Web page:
Hidden Treasure

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Today Veronika learned to dig! Despite somewhat chilly temps, we headed to the sand play area of our local playground armed with a bright ball and a shovel.

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I sat Veronika down and – making sure she was watching – showed her that I was digging a hole. I placed the ball in and covered it back up with sand, making sure some of the bright purple was easily visible.

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Now I showed her how to uncover it!

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She was a quick study. She immediately wanted her own turn with the shovel, whether to dig for the ball, or simply to dig a nice hole in the ground.

You can make the game harder as you move along. On the next round, I left even less of the ball visible, but Verouinka wasn’t fooled!

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Work your way up to hiding the ball (or any other bright object) when your baby isn’t looking, and see if he or she will know to dig it up. This is not only great for fine motor skills, but also object permanence!

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Make Your Own Soft Play Area

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Ball pits in children’s playspaces can be intimidating for the littlest tykes; inevitably there are bigger kids splashing and jumping around, not to mention the pits are deep when you’re only 11 months old! To let her join in on the fun, I made Veronika her own “ball pit” today.

Cover a floor space with a soft blanket and line the area with pillows (or you could even recycle the baby tub for this game!).

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I dumped in a package of soft play balls (look for these on Amazon.com). She was delighted.

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I showed her how to swish her hands around in the balls…

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…and we buried her toes, then found them again!

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We added some crumpled newspaper “balls” for extra texture, but she didn’t like those as much.

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It turned out that this pit was also great for learning to climb up and over pillows, an inadvertent bonus.

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She loved crawling in, fetching out a ball, bringing it somewhere, and then heading back in again. It easily filled an afternoon of play!

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Magic Chocolate Bar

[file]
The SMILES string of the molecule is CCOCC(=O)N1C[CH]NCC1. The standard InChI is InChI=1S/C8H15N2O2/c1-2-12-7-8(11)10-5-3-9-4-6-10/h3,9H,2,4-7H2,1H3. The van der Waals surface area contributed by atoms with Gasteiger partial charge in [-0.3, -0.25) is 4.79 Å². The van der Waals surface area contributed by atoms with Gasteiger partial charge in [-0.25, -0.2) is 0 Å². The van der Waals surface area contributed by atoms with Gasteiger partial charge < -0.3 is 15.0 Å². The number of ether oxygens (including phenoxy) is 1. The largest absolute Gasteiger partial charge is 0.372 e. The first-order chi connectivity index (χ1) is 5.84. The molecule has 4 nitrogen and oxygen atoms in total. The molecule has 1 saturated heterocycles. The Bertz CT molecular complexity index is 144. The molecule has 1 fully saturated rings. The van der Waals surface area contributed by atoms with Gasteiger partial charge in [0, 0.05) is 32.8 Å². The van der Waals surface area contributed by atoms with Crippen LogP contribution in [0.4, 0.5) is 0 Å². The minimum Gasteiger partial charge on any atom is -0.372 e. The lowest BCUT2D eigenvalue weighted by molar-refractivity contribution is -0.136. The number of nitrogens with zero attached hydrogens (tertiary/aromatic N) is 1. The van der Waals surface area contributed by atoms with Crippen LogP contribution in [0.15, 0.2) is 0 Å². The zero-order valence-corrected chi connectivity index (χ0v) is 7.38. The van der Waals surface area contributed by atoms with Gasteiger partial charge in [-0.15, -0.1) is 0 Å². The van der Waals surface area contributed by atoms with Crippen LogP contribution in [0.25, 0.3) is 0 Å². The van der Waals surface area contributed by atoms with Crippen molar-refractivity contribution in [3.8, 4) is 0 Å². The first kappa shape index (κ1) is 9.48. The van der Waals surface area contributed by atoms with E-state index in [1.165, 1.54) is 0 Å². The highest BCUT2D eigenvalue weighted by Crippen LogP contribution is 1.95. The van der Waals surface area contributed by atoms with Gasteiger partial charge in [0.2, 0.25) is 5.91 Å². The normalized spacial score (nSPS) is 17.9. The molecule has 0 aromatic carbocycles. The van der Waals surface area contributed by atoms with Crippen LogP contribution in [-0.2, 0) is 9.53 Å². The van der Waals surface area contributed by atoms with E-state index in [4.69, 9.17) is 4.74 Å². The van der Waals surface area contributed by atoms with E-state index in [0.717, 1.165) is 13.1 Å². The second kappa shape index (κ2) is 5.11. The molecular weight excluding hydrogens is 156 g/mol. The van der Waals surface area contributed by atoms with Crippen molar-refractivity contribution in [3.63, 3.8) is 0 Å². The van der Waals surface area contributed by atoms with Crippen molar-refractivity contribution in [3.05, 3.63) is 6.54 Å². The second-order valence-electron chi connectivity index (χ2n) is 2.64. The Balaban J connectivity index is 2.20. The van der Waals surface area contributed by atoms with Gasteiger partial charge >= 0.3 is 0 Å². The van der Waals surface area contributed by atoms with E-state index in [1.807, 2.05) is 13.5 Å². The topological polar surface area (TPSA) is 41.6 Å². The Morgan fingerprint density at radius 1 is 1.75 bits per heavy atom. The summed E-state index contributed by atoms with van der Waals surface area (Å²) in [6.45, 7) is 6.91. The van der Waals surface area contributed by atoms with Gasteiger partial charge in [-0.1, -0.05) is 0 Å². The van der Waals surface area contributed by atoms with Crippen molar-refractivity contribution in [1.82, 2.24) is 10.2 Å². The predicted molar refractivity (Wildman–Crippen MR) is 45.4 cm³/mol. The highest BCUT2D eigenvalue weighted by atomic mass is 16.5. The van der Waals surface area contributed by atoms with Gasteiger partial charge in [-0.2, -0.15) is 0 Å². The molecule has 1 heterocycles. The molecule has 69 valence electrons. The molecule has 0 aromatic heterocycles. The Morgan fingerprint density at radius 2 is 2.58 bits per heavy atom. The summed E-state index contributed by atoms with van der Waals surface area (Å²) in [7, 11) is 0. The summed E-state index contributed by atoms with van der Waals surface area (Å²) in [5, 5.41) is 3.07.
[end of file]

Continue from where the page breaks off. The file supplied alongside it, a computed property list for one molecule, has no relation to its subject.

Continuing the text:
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What’s better than one chocolate bar? One you get to eat twice!

Okay, perhaps not really, but this neat puzzle will have your child thinking hard about shapes and how they fit together. We printed out a chocolate bar template, and cut into 5 pieces along the dotted lines.

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I told Travis he was going to “eat” the smallest piece, which gets removed from the rectangle. Now the challenge is to fit the remaining 4 pieces back into a whole rectangle. It was a matter of turning the pieces…

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… and tada!

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As a fun reward, we cut up a real chocolate bar in the same way for a little after-school treat!

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Make Your Own Jigsaw Puzzle

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Travis had so much fun with the puzzles in his latest Kiwi Crate that we decided to make a few of our own!

Download and print out any puzzle template from online. We found ones we liked showing a teddy bear and a butterfly (and if anyone can find the Steve the Kiwi template from kiwico.com/puzzles, let us know!).

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Coloring in was half the fun. I warned Travis that if he made his butterfly all orange, it was going to be very hard to put back together.

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Soon he branched out to other colors, and added blue so that the butterfly was flying over the ocean. Glue your template to an old cereal box and let dry completely.

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Now it was time to cut up the pieces! Word of caution: This task is quite time-consuming for a 16-piece puzzle. For that reason, and because I worried the 16 pieces would be quite a challenge for Travis, I cut his butterfly into fewer, larger pieces.

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Now puzzle! As mentioned, the butterfly came together quickly.

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Between uneven pieces and tricky outlines, the teddy bear nearly stumped us!

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What would your child make a puzzle of? Please share in the comments!

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